Rev. John P. Cush is a priest of the Diocese of Brooklyn. He serves as Academic Dean and as a formation advisor at the Pontifical North American College, Vatican City-State. Fr. Cush holds the Doctorate in Sacred Theology (STD) from the Pontifical Gregorian University, where he also teaches as an adjunct professor of Theology and U.S. Catholic Church History. He has served as a parish priest, high school seminary teacher, and as a Censor Librorum for his Diocese, as well as a theological consultant for NET TV. Fr. Cush is a regular contributor to the Brooklyn Tablet and the Albany Evangelist.
In my last article, I suggested five Catholic novels for your reading, ones that have made an impact in my life. I was very grateful for the response of so many readers suggesting several other books.
Keep in mind the definition of a “Catholic novel,” one that I take from Fr. Robert Lauder of Saint John’s University in New York: “a story whose theme is directly related to some Catholic teaching, dogmatic or moral or some Catholic sacramental principle; and the mystery of Catholicism is treated favorably.”
There are some books that tangentially touch on Catholic themes as part of general Christianity, like the fiction of the Anglican C.S. Lewis. I do not include his work here because he himself is not a Catholic. There are other works of fiction that are steeped in cultural Catholicism, but do not necessarily offer substantial, in my opinion, insights in a Catholic sacramental/moral/theological worldview, like Frank McCourt or even James Joyce. There are others that have a deeply Catholic sensibility, even if they are in a fantasy or a science fiction genre, like J.R.R. Tolkien’s Lord of the Rings or Walter M. Miller’s A Canticle for Leibowitz. Even though they are epic, I did not include them here. And there are other books, although popular and that have Catholic themes that, for one reason or another, I simply do not recommend, like Endo’s Silence.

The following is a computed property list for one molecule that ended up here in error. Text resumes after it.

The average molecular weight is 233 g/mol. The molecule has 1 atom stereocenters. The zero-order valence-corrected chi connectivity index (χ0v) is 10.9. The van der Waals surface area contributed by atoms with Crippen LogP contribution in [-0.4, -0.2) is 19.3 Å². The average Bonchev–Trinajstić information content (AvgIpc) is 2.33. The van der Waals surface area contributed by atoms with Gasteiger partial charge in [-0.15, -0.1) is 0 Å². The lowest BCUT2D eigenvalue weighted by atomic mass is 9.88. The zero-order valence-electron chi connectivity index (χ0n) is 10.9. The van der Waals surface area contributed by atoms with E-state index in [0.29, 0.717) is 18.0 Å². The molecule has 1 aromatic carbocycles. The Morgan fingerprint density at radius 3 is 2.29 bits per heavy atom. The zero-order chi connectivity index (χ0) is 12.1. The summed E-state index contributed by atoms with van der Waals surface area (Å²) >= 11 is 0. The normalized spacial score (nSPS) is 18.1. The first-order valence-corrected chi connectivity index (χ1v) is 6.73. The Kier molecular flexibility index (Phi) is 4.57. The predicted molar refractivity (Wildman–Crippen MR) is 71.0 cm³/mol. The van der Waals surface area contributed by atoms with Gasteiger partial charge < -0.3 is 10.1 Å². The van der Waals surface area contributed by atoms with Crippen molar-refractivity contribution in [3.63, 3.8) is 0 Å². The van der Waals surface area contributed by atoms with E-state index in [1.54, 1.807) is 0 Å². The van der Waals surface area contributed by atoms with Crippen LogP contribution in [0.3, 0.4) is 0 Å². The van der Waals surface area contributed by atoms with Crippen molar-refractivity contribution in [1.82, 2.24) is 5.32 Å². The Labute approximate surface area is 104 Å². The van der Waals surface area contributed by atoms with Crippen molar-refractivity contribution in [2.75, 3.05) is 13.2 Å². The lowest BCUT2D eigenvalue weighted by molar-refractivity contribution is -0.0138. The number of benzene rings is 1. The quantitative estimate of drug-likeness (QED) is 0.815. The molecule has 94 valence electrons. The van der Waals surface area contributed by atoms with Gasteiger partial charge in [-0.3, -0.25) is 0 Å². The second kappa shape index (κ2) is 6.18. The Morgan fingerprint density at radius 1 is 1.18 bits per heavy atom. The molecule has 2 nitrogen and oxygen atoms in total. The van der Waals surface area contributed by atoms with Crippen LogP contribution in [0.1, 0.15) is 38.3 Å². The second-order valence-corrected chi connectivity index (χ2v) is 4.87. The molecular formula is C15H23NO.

Some other Catholic who are excellent like Ron Hansen, Andre Dubus, and many others are not mentioned in this list, simply out of lack of space. For those who wish to read a good selection of fiction by Catholic authors, may I suggest Fr. John C. Breslin’s anthology The Substance of Things Hoped For (Image, 1995) or Daniel McVeigh or Patricia Schnapp’s The Best American Catholic Short Stories (Sheed & Ward, 2006)?
These five titles below are just some of my recommendations and again, I ask that you send me your thoughts and suggestions.
1. Robert Hugh Benson’s The Lord of the World is one of the finest novels I have ever read. I still can recall reading this novel over two days in the month before my priestly ordination at the urging of my seminary spiritual director. Written in 1907 by the convert son of the Archbishop of Canterbury, Edward White Benson, this is an early work written by Monsignor Benson when he was the Catholic chaplain at Cambridge University. Broken into three parts, this is the story of the coming of the Anti-Christ into the world of the early 21st century. This is a world of secular humanism, a one-world religion, and a one-world government. Benson writes: